I also like that his romantic strategy seems to revolve entirely around telling her what a jerk she is (which I believe is called "The Mystery Method") and then silently pining about how much he likes her. Even the fact that he goes with a dramatic pause and then an admission of "liking" just reinforces the idea that Haney's Batman is totally a six-year-old's idea of a grown-up. I just wish he'd taken it a step further and shown us a scene in the Batcave where Alfred rolled his eyes and asked "well do you like her or do you like-like her, Master Bruce?"

Sadly, before he can further explore the funny feelings that Ruby's He-Man-esque coif inspire in his heart, things start to get crazy with the arrival of a humanoid!

I guess that in the end, "humanoid" is the proper term for the man-shaped, amazingly lifelike robot that wrenches itself out of the time capsule, but Haney ends up using that word with such alarming regularity that I actually had to double check and make sure that this thing wasn't actually written by Bobby "The Brain" Heenan.

Either way, as though that wasn't enough -- a phrase that pops up a lot when you try to describe Bob Haney comics -- the first humanoid is then joined by a second! This one climbs out of the time capsule too, and commences to going sickhouse on the first one while shouting about how it's the true heir of Thaddeus Morgan, the scientist who buried the capsule a hundred years ago. Confronted with this sudden turn of events, Bruce Wayne pulls a little move we scholars like to refer to as "The Peter Parker."

Unfortunately for Ruby, Bruce's confidence in the Metal Men is a little misplaced. While he's gone changing into his costume, the Humanoid beats them with the time capsule itself, and then kidnaps Ruby. He even manages to get away from Batman after slugging him with a pile of bricks, leaving Batman with only one clue: The first Humanoid.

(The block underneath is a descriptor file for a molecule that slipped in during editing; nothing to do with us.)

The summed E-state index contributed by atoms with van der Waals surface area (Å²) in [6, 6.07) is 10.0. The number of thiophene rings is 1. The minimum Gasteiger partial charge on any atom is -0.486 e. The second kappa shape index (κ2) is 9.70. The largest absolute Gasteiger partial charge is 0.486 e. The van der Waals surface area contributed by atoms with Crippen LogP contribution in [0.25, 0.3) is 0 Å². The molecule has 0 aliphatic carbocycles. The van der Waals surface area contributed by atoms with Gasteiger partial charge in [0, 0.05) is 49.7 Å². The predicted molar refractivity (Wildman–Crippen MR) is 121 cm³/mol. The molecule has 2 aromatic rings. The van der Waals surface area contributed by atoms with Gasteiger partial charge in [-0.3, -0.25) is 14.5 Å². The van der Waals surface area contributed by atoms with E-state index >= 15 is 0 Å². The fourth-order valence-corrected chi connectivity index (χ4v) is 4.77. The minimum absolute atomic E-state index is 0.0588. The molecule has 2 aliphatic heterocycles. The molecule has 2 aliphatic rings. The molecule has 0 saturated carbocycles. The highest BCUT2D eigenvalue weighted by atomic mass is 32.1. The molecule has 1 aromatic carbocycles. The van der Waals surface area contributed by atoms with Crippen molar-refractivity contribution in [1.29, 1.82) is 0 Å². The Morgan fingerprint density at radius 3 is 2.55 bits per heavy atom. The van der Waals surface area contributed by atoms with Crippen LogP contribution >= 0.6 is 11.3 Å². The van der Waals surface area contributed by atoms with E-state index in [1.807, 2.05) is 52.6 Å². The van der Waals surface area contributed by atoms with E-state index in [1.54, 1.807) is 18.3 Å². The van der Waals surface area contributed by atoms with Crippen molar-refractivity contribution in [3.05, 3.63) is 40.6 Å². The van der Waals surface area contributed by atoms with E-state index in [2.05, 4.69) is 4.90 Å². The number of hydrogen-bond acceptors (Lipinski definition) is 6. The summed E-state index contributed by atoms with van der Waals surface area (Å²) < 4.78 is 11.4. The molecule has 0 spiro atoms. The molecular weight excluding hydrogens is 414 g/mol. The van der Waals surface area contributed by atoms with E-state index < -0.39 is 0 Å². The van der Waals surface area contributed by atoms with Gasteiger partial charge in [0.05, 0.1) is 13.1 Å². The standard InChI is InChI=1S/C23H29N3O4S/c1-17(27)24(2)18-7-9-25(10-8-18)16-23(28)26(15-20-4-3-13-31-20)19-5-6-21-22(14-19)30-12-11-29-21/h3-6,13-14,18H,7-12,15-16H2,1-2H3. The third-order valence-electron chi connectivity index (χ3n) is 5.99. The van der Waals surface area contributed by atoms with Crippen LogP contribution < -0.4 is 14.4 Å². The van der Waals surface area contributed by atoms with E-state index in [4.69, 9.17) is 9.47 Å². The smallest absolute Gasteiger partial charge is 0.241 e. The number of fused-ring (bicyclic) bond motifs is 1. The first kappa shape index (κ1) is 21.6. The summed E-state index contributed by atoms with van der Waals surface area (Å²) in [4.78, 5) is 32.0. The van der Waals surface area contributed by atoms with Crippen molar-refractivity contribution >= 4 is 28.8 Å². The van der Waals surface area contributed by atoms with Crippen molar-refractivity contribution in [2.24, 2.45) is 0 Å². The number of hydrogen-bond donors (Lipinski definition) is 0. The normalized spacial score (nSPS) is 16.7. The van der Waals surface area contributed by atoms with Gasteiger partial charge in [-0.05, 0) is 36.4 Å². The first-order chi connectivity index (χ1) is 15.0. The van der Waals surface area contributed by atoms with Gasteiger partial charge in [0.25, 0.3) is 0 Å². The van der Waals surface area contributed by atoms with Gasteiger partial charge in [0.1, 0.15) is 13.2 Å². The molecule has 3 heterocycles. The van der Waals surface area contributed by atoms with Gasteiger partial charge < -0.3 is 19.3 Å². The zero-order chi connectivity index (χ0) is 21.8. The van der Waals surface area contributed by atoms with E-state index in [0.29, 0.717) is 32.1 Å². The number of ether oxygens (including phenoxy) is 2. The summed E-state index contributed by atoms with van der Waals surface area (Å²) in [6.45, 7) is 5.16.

Fortunately, the Metal Men come complete with their own robotics expert: The man who created them, Dr. Will Magnus, who I think went into robotics because it's the only field where you can operate on someone without extinguishing your pipe. After a hazy examination, he tells Batman that, despite emerging from a time capsule buried a full century ago, the humanoid that lost the fight in the alley was created only a month ago.

He also gives us the lowdown on Thaddeus Morgan himself, your standard issue Civil War-era roboticist:

With that, the pieces start to fall into place, but far more important to Batman is the fate of Ruby Ryder. He searches for her tirelessly, but it's only once he notices that her penthouse light is on that he finds her -- safe and sound at home in the arms of the Humanoid.

By spying on them through the skylight, Batman learns that it was Ruby who created the more recent humanoid, and that she's done it all in an attempt to destroy Bruce Wayne. He... does not take the news well.

Now, this is where things start to get weird.

The Humanoid ends up destroying Tin, which wouldn't be that big of a deal -- what with the fact that the Metal Men were destroyed in every issue of their original series -- except that he destroys him so thoroughly that even Doc Magnus can't rebuild him. And why? So that he and Ruby can get to the courthouse unimpeded and prove that the Humanoid is really Jason Morgan, the sole legal heir to Thaddeus Morgan's fortune and holdings. Which, being the jerk she is, Ruby orchestrates by slapping the bejeezus out of the Humanoid and then commanding it to make fun of Batman and Commisisoner Gordon: